Workout with Kicking a Punching Bag

Men hits a punching bag
Kicking workouts on a heavy bag offer core benefits. (Image: Maxim Zarya/iStock/Getty Images)

Kicking a punching bag is a workout with secondary benefits. Not only does it benefit your legs, your abdominal, oblique and lower back muscles also get significant activation from the dynamic nature of the strikes. Factor a heavy bag into the equation and the exertion level increases with the high velocity contact. The result is exercise that burns calories, develops coordination and builds strength. Kick hard. The bag can take it.

Covering the Basics

Step 1

Stretch thoroughly to prevent injury. Target your hips, hamstrings, quads and lower back, and place particular emphasis on your inner thighs. Do not bounce your stretches. Hold them steady for a minimum of 25 seconds while gradually stretching the muscle to a mild burning point.

Step 2

Cover your shins and the tops of your feet with kickboxing pads. Even though a punching bag has some give, it is only to a degree.

Step 3

Practice the basic movements of front kicks, side kicks and round kicks before you get to the bag. Regardless of which kick is being used, there is one mechanical essential: Thrust the knee of the kicking leg up to your hip level or higher before extending the lower leg to strike.

High Intensity with Short Rest Periods

Step 1

Land front kicks with your forward leg striking with the ball of your foot. As the bag swings away, plant your foot down to the floor and then bounce it back up into another kick that meets the returning bag head on. Perform 50 reps, then switch sides and repeat. Rest one minute and do two sets, kicking with each foot from the rear leg position.

Step 2

Hit the bag from the side with your shin bone when doing roundhouse kicks. Kick with both legs from the front position 50 times and rest for one minute. Then throw round kicks with each leg from the rear stance position 50 times. Your knee should come up toward your elbow as your hips twist into the kick, placing your kicking leg at a perpendicular angle to the target rather than at an upward trajectory.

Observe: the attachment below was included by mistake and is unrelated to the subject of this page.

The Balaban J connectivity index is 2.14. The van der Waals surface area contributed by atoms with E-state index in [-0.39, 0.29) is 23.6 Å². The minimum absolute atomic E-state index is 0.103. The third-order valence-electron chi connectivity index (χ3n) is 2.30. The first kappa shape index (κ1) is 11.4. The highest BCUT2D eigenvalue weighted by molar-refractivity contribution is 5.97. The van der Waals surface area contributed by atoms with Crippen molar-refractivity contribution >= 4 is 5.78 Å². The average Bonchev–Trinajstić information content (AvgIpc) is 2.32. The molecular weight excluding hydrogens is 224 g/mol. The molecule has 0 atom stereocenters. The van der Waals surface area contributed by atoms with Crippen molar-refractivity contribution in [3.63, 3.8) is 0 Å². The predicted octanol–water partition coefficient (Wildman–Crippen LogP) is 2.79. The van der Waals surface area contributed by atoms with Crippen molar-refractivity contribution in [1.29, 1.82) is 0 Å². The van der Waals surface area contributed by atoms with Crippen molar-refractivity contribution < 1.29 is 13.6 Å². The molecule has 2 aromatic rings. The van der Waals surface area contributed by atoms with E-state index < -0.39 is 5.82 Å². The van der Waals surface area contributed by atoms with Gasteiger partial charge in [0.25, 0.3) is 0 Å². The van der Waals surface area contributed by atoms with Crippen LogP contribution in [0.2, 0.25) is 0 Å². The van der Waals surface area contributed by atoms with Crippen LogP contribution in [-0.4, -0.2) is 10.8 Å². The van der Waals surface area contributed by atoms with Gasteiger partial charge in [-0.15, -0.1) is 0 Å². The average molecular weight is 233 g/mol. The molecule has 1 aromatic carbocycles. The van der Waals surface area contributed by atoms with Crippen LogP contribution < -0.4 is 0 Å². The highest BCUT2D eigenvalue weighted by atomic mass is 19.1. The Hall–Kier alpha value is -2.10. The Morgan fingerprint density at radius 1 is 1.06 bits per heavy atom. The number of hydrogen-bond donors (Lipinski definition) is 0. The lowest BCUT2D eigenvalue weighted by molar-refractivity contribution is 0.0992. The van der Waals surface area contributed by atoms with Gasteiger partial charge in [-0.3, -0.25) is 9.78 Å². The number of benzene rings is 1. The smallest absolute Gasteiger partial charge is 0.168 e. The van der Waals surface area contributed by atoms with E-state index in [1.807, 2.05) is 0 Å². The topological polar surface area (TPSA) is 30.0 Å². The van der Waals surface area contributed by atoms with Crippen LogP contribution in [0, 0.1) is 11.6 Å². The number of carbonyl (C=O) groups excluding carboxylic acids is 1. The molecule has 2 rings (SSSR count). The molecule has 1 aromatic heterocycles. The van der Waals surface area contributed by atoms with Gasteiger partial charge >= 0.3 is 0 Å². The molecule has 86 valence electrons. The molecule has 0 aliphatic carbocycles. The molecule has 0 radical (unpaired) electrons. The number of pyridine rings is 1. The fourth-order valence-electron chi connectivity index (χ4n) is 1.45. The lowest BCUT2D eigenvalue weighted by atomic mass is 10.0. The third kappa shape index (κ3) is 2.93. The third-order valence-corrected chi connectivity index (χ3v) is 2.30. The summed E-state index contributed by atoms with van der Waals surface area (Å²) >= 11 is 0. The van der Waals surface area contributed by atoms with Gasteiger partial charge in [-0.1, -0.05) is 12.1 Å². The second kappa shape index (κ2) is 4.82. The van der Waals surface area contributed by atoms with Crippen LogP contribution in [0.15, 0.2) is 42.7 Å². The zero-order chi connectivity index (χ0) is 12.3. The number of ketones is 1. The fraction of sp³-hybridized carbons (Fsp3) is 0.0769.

Step 3

Thrust your knee up towards your face at the beginning of each side kick. This adds additional work for your core and develops strong blows. When you extend your leg and make contact, use the ball of your foot. Perform 50 side kicks with each leg in the front position and rest for one minute. Then perform 50 side kicks with each leg from the rear position.

Step 4

Combine all three kicks in triple strike reps starting with the left leg in front. Throw a front kick and plant your foot down again. Then throw a roundhouse kick with the same leg and plant it down again followed by a side kick. The strikes should happen in rapid succession as if they are all part of one assault. Perform fifty triples with each leg in the front position. Rest for one minute and perform 50 triples with each leg from the back position.

Things You'll Need

  • Heavy punching bag

  • Shin guards

  • Interval timer

Tip

Make sure your fighting stance is about shoulder-width apart. Too wide of a stance will result in weak kicks and carries a greater potential for pulled muscles. Although this is primarily a kicking workout, include a secondary exercise for your hands. Always keep them up by your head in a guard position. Resist the temptation to let them flop down at your sides as you get tired. Repeat the stretching routine you did at the beginning of the workout when you are done. This will reduce soreness.

REFERENCES & RESOURCES
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